|1.0 hours plus a 15 min
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Part of the Harpers Ferry National Historic Park, the Murphy Chambers Farm became a battlefield during the Civil War. Edmund H. Chambers bought the farm in 1848. Although Chambers was a loyal Unionist, the Union confiscated his farm in 1862 forcing the family from their home. The U.S. Army arranged for an appraisal of the farm in the event of damage. At war's end Chambers found the property destroyed and filed a claim demanding restitution. In 1888, 23 years after the end of the war he was still trying to settle his claim. There is no evidence he was ever paid. He died in 1890. - Harpers Ferry/NHP.
This is an easy walk with well maintained trails. There are three other hikes in the Harpers Ferry area: School House Ridge, Loudoun Heights and the Maryland Heights hikes.
Battle of Harpers Ferry - September 12-15, 1862
As Robert E. Lee advanced into Maryland with the Army of Northern Virginia, he ordered Thomas Jonathan 'Stonewall' Jackson to capture the garrison at Harpers Ferry to secure a supply line back to Virginia. Jackson's troops located on School House Ridge were under the command of A.P. Hill, Lawton, and J.R. Jones. McLaws commanded on Maryland Heights, and Walker and Crutchfield on Loudoun Heights. The first day of fighting saw heavy cannon fire but not advancement by the Confederate forces on Harpers Ferry. To press the battle after a second day of fighting Jackson ordered A.P. Hill to flank Miles's Union troops to the south of their location on Bolivar Heights. That night A.P. Hill moved into position next to the Shenandoah River with 3,500 troops and 20 cannon.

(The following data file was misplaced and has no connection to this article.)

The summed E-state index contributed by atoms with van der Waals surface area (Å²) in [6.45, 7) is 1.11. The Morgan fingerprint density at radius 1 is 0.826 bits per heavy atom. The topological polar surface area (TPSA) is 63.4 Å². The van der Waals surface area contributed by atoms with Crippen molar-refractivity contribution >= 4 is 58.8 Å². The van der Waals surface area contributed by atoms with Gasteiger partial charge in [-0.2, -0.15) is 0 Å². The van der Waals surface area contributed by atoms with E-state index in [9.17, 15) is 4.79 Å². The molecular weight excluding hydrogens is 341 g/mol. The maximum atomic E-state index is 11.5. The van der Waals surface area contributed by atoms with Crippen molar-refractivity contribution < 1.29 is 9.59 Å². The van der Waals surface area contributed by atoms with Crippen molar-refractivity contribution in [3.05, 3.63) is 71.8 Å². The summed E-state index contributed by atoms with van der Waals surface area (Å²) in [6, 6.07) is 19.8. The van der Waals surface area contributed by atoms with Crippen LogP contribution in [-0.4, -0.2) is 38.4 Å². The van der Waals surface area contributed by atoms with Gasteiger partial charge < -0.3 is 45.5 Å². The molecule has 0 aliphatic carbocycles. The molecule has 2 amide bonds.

After heavy bombardment on the third day by the Confederate troops Union Col. Dixon S. Miles realized the fight was hopeless and surrendered to Jackson's forces, but died of wounds from Cannon fire before the surrender took affect. Although by Civil War standards the loss of life was considerably fewer, with 44 Union troops and 39 Confederate troops killed, the battle saw the largest surrender of Union troops in one engagement with 12,000 becoming prisoners of war.